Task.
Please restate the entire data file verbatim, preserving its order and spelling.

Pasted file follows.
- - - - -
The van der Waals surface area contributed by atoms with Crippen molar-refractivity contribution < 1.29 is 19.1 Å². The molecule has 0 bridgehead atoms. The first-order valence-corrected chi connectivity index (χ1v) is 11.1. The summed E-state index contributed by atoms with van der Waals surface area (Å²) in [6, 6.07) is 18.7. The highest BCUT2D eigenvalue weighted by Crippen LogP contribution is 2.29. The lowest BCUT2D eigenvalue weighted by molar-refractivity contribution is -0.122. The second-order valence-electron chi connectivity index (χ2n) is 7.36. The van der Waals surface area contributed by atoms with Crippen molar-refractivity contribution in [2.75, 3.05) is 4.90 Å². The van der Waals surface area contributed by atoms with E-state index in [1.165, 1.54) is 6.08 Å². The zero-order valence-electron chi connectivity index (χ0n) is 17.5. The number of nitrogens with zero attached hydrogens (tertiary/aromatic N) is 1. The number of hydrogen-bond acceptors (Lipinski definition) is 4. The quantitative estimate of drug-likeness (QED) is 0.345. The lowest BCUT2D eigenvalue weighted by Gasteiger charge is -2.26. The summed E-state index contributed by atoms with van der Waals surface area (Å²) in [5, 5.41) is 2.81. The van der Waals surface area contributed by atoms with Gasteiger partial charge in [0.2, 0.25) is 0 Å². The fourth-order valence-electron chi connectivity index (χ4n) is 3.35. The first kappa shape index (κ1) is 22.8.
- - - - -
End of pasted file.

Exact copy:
The van der Waals surface area contributed by atoms with Crippen molar-refractivity contribution < 1.29 is 19.1 Å². The molecule has 0 bridgehead atoms. The first-order valence-corrected chi connectivity index (χ1v) is 11.1. The summed E-state index contributed by atoms with van der Waals surface area (Å²) in [6, 6.07) is 18.7. The highest BCUT2D eigenvalue weighted by Crippen LogP contribution is 2.29. The lowest BCUT2D eigenvalue weighted by molar-refractivity contribution is -0.122. The second-order valence-electron chi connectivity index (χ2n) is 7.36. The van der Waals surface area contributed by atoms with Crippen molar-refractivity contribution in [2.75, 3.05) is 4.90 Å². The van der Waals surface area contributed by atoms with E-state index in [1.165, 1.54) is 6.08 Å². The zero-order valence-electron chi connectivity index (χ0n) is 17.5. The number of nitrogens with zero attached hydrogens (tertiary/aromatic N) is 1. The number of hydrogen-bond acceptors (Lipinski definition) is 4. The quantitative estimate of drug-likeness (QED) is 0.345. The lowest BCUT2D eigenvalue weighted by Gasteiger charge is -2.26. The summed E-state index contributed by atoms with van der Waals surface area (Å²) in [5, 5.41) is 2.81. The van der Waals surface area contributed by atoms with Gasteiger partial charge in [0.2, 0.25) is 0 Å². The fourth-order valence-electron chi connectivity index (χ4n) is 3.35. The first kappa shape index (κ1) is 22.8.